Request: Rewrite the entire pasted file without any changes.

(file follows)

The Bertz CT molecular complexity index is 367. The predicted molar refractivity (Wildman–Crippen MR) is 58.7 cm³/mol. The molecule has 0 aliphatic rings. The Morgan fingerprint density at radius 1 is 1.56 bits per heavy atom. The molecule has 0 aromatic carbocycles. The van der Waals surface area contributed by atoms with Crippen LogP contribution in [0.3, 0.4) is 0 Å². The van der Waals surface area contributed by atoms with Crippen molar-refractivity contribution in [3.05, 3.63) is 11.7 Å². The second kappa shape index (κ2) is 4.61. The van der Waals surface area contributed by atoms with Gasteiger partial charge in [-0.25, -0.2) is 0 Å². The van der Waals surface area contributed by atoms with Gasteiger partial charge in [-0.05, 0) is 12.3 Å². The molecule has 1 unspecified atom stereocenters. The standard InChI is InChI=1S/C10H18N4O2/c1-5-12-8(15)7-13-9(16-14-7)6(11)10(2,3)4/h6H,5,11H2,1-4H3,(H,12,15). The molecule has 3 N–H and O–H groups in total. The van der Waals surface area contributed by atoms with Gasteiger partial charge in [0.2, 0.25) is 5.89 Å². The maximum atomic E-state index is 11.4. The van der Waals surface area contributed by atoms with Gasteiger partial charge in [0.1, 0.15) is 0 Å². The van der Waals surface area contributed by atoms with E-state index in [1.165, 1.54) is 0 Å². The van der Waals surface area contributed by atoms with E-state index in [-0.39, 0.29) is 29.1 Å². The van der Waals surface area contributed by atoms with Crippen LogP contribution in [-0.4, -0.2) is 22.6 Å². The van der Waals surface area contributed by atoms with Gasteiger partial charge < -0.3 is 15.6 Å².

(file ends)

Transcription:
The Bertz CT molecular complexity index is 367. The predicted molar refractivity (Wildman–Crippen MR) is 58.7 cm³/mol. The molecule has 0 aliphatic rings. The Morgan fingerprint density at radius 1 is 1.56 bits per heavy atom. The molecule has 0 aromatic carbocycles. The van der Waals surface area contributed by atoms with Crippen LogP contribution in [0.3, 0.4) is 0 Å². The van der Waals surface area contributed by atoms with Crippen molar-refractivity contribution in [3.05, 3.63) is 11.7 Å². The second kappa shape index (κ2) is 4.61. The van der Waals surface area contributed by atoms with Gasteiger partial charge in [-0.25, -0.2) is 0 Å². The van der Waals surface area contributed by atoms with Gasteiger partial charge in [-0.05, 0) is 12.3 Å². The molecule has 1 unspecified atom stereocenters. The standard InChI is InChI=1S/C10H18N4O2/c1-5-12-8(15)7-13-9(16-14-7)6(11)10(2,3)4/h6H,5,11H2,1-4H3,(H,12,15). The molecule has 3 N–H and O–H groups in total. The van der Waals surface area contributed by atoms with Gasteiger partial charge in [0.2, 0.25) is 5.89 Å². The maximum atomic E-state index is 11.4. The van der Waals surface area contributed by atoms with Gasteiger partial charge in [0.1, 0.15) is 0 Å². The van der Waals surface area contributed by atoms with E-state index in [1.165, 1.54) is 0 Å². The van der Waals surface area contributed by atoms with E-state index in [-0.39, 0.29) is 29.1 Å². The van der Waals surface area contributed by atoms with Crippen LogP contribution in [-0.4, -0.2) is 22.6 Å². The van der Waals surface area contributed by atoms with Gasteiger partial charge < -0.3 is 15.6 Å².